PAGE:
An anonymous reader asks: "I'll have to quote a fellow cypherpunk to give my question the correct framing: '...this is a time when the world needs these services more than ever. In crises there is a tendency for repressive governments to crack down on communications and free access to information. Lately the fear of terrorism has eroded many rights we took for granted. One of those rights, financial privacy and anonymity is disappearing fast, as the US takes steps to stop the movement of terrorist funds. There is a system out there that might help slow the erosion of rights: DMT. Might it be a solution to the erosion of financial privacy and anonymity?"
"DMT was launched a few years back:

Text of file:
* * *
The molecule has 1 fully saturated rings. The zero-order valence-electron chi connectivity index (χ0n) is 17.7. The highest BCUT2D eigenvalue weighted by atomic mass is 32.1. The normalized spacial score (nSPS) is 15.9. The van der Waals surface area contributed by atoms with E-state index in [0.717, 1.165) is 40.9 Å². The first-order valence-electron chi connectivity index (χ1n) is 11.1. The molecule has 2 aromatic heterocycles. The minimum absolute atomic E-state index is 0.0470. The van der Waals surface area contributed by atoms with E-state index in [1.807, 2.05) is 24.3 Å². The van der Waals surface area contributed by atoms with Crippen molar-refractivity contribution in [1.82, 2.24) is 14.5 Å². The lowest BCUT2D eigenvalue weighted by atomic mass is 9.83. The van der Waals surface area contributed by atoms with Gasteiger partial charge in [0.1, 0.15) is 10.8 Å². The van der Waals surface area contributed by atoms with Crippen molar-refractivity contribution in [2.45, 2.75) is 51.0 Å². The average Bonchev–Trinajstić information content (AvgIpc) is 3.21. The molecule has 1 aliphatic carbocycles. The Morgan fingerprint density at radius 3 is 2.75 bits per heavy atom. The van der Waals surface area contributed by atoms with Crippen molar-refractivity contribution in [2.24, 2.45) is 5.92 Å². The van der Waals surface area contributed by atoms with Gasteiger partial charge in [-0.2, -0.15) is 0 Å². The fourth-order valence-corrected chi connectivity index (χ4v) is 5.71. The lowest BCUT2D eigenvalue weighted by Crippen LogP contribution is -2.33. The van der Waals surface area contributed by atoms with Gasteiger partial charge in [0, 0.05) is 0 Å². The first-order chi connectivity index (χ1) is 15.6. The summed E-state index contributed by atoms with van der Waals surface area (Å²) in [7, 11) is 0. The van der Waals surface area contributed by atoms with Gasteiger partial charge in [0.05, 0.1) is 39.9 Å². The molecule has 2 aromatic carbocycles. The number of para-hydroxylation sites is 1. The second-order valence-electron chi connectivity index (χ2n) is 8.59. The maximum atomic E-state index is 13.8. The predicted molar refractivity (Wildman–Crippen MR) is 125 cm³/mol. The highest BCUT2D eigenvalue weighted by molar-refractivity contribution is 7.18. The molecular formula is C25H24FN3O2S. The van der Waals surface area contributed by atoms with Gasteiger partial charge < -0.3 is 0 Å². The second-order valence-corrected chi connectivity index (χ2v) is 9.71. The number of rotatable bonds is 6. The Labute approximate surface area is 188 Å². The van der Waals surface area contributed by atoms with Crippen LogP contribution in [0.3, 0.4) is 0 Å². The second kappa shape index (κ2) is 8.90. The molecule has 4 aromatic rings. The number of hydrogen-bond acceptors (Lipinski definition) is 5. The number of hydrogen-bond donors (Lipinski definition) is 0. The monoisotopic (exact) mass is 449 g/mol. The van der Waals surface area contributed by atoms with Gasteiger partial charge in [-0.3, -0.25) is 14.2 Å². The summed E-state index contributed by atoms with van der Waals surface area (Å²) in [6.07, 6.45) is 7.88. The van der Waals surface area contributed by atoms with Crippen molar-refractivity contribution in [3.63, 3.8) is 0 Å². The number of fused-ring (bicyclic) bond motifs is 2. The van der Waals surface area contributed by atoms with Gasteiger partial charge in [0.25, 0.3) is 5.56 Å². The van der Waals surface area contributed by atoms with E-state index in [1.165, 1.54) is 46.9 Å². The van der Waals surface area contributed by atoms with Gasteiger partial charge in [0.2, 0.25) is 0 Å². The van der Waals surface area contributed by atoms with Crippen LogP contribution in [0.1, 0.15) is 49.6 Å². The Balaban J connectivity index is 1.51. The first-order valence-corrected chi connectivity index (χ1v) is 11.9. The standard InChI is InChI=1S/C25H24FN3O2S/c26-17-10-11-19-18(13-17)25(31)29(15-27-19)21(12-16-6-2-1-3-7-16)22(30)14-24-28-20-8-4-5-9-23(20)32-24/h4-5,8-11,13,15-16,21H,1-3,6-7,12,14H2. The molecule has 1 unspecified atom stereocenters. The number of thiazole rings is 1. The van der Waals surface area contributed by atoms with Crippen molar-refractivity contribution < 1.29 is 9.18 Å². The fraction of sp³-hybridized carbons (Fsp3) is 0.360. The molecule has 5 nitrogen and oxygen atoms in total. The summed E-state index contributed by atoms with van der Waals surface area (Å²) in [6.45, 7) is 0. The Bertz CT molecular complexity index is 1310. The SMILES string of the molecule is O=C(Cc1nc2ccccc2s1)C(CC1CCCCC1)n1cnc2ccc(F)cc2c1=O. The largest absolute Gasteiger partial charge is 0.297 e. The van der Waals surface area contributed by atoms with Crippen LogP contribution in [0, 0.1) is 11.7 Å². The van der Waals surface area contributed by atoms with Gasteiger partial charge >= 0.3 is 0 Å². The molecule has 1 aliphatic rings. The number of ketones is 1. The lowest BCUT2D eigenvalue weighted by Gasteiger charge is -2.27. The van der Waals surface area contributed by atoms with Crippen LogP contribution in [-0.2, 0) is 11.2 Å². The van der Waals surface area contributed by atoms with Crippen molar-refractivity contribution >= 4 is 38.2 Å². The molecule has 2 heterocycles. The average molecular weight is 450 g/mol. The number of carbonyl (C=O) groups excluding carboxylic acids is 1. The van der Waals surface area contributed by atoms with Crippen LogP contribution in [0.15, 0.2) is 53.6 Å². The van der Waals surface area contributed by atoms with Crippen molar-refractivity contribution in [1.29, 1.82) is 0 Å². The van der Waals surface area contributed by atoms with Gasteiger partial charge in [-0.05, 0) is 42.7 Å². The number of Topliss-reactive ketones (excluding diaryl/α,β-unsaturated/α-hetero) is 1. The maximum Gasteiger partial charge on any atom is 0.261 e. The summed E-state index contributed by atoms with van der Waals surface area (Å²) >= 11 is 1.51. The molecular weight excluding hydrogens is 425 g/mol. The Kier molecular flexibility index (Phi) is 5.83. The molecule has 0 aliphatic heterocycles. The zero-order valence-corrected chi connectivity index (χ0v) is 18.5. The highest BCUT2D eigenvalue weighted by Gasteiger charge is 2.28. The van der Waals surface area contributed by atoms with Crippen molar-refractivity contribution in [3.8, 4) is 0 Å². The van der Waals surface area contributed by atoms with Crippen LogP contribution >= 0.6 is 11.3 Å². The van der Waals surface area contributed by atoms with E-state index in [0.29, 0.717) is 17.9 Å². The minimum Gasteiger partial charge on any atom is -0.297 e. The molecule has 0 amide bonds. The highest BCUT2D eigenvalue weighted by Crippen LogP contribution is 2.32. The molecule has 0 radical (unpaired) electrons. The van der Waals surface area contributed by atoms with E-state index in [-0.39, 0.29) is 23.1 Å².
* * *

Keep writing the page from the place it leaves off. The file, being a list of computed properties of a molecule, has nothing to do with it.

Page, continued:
Since then there has been very little public discussion about its security, anonymity, and use.'The Digital Monetary Trust is a computer system and mechanism that gives users the ability to hold assets anonymously, along with the ability to anonymously transfer these assets to other parties. You can think of a DMT customer account as an anonymously-held checking account (in which the customer is anonymous both to the bank and to other people), but one which allows the customer to write checks to third parties (and these third parties will also be anonymous to the bank and the outside world; in fact, you can even arrange for the receiver of your check to be anonymous to you also).'
Has anyone used this system, or know of organizations that do? What magnitude of money flows in and out, and are there enough users to afford decent anonymity?"